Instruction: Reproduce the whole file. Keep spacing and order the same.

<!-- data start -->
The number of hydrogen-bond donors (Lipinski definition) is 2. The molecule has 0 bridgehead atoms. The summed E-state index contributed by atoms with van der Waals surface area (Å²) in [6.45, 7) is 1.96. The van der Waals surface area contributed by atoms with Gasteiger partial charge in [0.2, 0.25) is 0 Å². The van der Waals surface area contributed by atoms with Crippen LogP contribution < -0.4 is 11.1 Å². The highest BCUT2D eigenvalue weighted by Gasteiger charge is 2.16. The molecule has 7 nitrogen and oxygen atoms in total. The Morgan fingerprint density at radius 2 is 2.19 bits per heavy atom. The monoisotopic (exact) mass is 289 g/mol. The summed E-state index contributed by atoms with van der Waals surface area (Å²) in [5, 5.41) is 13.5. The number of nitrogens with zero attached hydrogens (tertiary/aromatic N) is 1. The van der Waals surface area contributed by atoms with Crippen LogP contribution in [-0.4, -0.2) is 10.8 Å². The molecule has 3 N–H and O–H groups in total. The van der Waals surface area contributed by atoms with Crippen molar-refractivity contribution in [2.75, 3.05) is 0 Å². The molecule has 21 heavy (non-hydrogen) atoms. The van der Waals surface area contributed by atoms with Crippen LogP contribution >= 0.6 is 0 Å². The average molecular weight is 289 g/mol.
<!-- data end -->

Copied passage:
The number of hydrogen-bond donors (Lipinski definition) is 2. The molecule has 0 bridgehead atoms. The summed E-state index contributed by atoms with van der Waals surface area (Å²) in [6.45, 7) is 1.96. The van der Waals surface area contributed by atoms with Gasteiger partial charge in [0.2, 0.25) is 0 Å². The van der Waals surface area contributed by atoms with Crippen LogP contribution < -0.4 is 11.1 Å². The highest BCUT2D eigenvalue weighted by Gasteiger charge is 2.16. The molecule has 7 nitrogen and oxygen atoms in total. The Morgan fingerprint density at radius 2 is 2.19 bits per heavy atom. The monoisotopic (exact) mass is 289 g/mol. The summed E-state index contributed by atoms with van der Waals surface area (Å²) in [5, 5.41) is 13.5. The number of nitrogens with zero attached hydrogens (tertiary/aromatic N) is 1. The van der Waals surface area contributed by atoms with Crippen LogP contribution in [-0.4, -0.2) is 10.8 Å². The molecule has 3 N–H and O–H groups in total. The van der Waals surface area contributed by atoms with Crippen molar-refractivity contribution in [2.75, 3.05) is 0 Å². The molecule has 21 heavy (non-hydrogen) atoms. The van der Waals surface area contributed by atoms with Crippen LogP contribution >= 0.6 is 0 Å². The average molecular weight is 289 g/mol.